In this article we shall develop a Rails application with CRUD (Create, Read, Update, Delete) functionality. The example application requires a database table, which we shall create in this section. A database table may be created using ActiveRecord migrations. A migration is a class that extends the ActiveRecord::Migration class and is run with the rake command. First, we need to configure the database.yml configuration file in the config directory of the example Rails application, rubyrails, to use the Oracle database. A migration runs in the development environment by default, but may also be run in production environment or test environment - modify the development environment settings in database.yml file for the Oracle database to as shown in following listing.

 development:
 adapter: oci
  database: ORCL
  username: OE
  password: password
  host:

The host value should be kept empty and the space between the ‘:’ and the configuration values is required: for example, specify adapter: oci instead of adapter:oci.

A migration script may be created with the following command:

 c:/ruby>ruby script/generate migration migrationname

Variable migrationname specifies the migration name. A migration may also be created by creating a model script, which also creates a migration script. As we shall be creating a MVC application, the migration script will be created by generating a model script. To create a model script, catalog.rb, Cd(change directory) to the rails application root directory, rubyrails, and run the following command:

 C:>ruby>rubyrails>ruby script/generate model catalog

Model class script catalog.rb gets generated in the models sub directory of the app sub directory. A migration script, 001_create_catalogs.rb , which consists of CreateCatalogs class gets generated in the migrate sub directory of the db sub directory. The migration class, CreateCatalogs, extends the ActiveRecord::Migration class. The default migration script is listed below:

 class CreateCatalogs < ActiveRecord::Migration
  def self.up
    create_table :catalogs do |t|     
     # t.column :name, :string   
    end
  end
  def self.down
   drop_table :catalogs
  end
end

A default migration consists of actions self.up and self.down. Method self.up consists of Ruby code to implement the migration and self.down consists of Ruby code to rollback the migration. In the CreateCatalogs class, self.up consists of transformation create_table, used to create a catalogs table. ActiveRecord uses pluralisation to map a model class to a database table. The model class is singular and capitalized and the database table is plural and lowercase (for example, if the model class is Catalog, the table name is catalogs). The self.down method in CreateCatalogs class consists of a drop_table transformation to drop database table catalogs. A migration class may define migration transformations, as discussed in following table:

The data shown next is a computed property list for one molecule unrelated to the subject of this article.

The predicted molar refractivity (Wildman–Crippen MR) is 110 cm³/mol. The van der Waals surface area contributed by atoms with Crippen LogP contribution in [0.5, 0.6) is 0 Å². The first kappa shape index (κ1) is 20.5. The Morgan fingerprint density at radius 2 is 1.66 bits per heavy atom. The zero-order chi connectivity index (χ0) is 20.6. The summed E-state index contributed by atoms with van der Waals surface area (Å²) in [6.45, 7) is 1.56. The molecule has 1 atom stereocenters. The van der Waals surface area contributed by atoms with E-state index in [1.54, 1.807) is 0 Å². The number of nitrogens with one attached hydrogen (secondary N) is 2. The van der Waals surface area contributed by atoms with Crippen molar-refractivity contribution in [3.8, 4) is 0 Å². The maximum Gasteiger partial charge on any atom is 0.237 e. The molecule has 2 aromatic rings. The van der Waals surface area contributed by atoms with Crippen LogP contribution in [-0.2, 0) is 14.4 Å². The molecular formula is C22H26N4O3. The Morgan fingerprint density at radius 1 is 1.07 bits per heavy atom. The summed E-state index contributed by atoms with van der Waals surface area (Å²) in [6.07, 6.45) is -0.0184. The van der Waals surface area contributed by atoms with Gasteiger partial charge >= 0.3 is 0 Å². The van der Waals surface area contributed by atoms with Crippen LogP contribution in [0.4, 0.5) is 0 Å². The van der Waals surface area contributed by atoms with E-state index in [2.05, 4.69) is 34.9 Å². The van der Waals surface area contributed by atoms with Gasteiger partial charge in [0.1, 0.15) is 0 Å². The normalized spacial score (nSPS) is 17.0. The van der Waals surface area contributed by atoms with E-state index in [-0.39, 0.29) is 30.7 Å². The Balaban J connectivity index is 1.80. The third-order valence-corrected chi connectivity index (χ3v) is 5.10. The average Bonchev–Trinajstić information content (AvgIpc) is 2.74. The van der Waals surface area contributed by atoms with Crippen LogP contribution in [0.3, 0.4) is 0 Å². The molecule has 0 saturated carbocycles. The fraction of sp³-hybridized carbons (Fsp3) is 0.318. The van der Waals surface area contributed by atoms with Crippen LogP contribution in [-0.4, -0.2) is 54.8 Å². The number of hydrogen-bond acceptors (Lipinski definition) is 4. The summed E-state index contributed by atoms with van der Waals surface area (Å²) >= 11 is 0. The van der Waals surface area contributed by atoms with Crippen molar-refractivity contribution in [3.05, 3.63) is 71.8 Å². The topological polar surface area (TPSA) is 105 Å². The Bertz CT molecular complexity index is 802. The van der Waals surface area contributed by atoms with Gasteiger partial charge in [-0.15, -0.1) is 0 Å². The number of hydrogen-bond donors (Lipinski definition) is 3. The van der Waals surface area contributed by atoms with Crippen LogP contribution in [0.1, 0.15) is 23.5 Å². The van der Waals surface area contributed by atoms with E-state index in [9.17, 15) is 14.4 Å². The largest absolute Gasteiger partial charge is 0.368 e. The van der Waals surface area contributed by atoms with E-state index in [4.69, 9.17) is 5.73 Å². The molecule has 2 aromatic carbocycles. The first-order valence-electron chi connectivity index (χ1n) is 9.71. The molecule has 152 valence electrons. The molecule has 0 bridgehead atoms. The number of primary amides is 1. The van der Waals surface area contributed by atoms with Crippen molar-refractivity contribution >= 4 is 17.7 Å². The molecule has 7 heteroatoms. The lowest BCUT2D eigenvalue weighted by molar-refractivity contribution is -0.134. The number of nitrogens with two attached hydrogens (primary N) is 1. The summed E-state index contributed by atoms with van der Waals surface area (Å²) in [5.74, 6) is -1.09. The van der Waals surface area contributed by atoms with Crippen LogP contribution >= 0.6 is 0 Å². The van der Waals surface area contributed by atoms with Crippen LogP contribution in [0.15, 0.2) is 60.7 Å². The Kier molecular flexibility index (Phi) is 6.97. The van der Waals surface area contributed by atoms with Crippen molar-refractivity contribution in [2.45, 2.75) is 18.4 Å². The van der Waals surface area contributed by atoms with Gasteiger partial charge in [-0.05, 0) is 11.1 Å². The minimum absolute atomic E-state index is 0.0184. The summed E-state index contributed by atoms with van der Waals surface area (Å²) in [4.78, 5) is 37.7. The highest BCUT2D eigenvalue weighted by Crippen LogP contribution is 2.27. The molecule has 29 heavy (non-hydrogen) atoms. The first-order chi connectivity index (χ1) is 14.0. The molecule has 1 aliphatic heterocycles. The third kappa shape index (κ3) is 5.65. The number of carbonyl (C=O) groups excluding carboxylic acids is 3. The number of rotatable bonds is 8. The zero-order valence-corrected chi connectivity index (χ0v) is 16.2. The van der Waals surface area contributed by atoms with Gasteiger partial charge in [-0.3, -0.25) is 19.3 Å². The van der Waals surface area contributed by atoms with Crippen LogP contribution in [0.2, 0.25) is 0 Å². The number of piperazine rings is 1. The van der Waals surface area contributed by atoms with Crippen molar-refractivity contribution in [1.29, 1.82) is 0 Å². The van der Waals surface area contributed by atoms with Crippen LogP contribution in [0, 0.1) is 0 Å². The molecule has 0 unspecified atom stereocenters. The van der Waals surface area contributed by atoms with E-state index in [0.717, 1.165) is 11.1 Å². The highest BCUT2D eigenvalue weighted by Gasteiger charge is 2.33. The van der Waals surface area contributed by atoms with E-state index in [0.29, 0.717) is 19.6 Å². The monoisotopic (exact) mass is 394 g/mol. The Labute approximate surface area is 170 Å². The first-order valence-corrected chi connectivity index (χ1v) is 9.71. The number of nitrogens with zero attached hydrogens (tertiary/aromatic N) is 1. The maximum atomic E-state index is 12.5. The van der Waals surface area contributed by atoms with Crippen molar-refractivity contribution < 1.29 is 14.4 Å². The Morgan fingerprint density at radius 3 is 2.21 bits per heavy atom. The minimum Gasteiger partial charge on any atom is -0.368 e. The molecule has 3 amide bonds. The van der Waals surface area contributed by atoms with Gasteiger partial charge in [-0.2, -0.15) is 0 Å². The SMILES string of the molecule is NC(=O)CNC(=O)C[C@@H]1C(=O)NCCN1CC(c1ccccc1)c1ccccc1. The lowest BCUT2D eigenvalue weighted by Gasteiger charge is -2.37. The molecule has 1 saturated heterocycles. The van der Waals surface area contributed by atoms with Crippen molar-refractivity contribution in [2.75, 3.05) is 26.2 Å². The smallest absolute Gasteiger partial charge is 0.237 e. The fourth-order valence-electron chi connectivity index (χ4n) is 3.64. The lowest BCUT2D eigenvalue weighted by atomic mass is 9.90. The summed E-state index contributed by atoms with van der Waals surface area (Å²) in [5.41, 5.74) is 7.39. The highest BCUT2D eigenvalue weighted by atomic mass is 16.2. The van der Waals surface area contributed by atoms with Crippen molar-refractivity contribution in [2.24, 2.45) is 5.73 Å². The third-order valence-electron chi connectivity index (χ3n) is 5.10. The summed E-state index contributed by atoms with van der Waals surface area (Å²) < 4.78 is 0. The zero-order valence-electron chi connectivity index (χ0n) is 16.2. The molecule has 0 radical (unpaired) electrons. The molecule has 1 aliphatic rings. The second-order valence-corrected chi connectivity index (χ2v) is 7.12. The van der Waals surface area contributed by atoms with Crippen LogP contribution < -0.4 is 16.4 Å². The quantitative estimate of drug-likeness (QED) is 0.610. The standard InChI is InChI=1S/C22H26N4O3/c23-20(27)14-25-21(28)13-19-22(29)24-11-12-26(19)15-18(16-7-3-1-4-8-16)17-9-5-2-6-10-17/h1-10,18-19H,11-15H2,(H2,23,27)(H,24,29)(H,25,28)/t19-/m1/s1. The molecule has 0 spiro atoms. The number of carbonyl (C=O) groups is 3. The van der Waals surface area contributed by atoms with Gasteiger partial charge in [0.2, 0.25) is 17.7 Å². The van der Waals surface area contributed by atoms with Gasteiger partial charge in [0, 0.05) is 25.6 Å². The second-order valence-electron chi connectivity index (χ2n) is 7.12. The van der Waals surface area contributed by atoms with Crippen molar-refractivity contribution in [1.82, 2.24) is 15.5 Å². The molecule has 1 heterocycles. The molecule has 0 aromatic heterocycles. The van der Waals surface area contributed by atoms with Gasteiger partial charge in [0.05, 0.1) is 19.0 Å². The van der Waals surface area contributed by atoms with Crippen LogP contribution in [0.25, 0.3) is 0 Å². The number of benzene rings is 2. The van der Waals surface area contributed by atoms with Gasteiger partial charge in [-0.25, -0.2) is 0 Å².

Transformation Description
create_table(name, options) Used to create a table.
drop_table(name) Used to drop a table.
rename_table(old_name, new_name) Used to rename a table.
add_column(table_name, column_name, type, options) Used to add a column to a table.
rename_column(table_name, column_name, new_column_name) Used to rename a table column.
change_column(table_name, column_name, type, options) Used to change a column to a different type.
remove_column(table_name, column_name) Used to remove a column.
add_index(table_name, column_name, index_type) Adds an index.
remove_index(table_name, column_name) Removes an index.

Next, we’ll modify the migration class, CreateCatalogs, to create a table, add columns to the table and initialize the table with data. To the catalogs table add columns journal, publisher, edition, title, author of type string and size 255. The example migration script uses the block form of create_table.

create_table :catalogs do |t|
   t.column :journal, :string, :limit => 255
   t.column :publisher, :string, :limit => 255
   t.column :edition, :string, :limit => 255
    t.column :title, :string, :limit => 255
   t.column :author, :string, :limit => 255
   end

Column types that may be added are integer, float, datetime, timestamp, time, text, string, binary and boolean. Add data to the catalogs table with ActiveRecord::Base class method create. An example row is added as shown below:

 Catalog.create :journal => "Oracle Magazine",
 :publisher => "Oracle Publishing",
 :edition => "Nov-Dec 2004",
 :title=> "From ADF UIX to JSF",
 :author=>"Jonas Jacobi"

The complete migration script to create example database table catalogs is listed in following listing:

class CreateCatalogs < ActiveRecord::Migration
  def self.up
  create_table :catalogs do |t|
   t.column :journal, :string, :limit => 255
   t.column :publisher, :string, :limit => 255
   t.column :edition, :string, :limit => 255
    t.column :title, :string, :limit => 255
   t.column :author, :string, :limit => 255
   end
   
Catalog.create :journal => "Oracle Magazine",
 :publisher => "Oracle Publishing",
 :edition => "Nov-Dec 2004",
 :title=> "From ADF UIX to JSF",
 :author=>"Jonas Jacobi"

Catalog.create :journal => "Oracle Magazine",
 :publisher => "Oracle Publishing",
 :edition => "Nov-Dec 2004",
 :title=> "Database Resource Manager",
 :author=>"Kimberly Floss"


  end

  def self.down
  drop_table :catalogs
  end
end

Next, run the migration with rake; Rake is similar to Java’s ant. Rails has a target called migrate to run migrations. Change directory (Cd) to the rubyrails directory and run the following command:

c:/ruby/rubyrails>rake migrate

This generates an Oracle database table called catalogs along with a sequence catalogs_seq. This will be used in the next Ruby on Rails tutorial, where we’ll create a MVC CRUD application &reg:.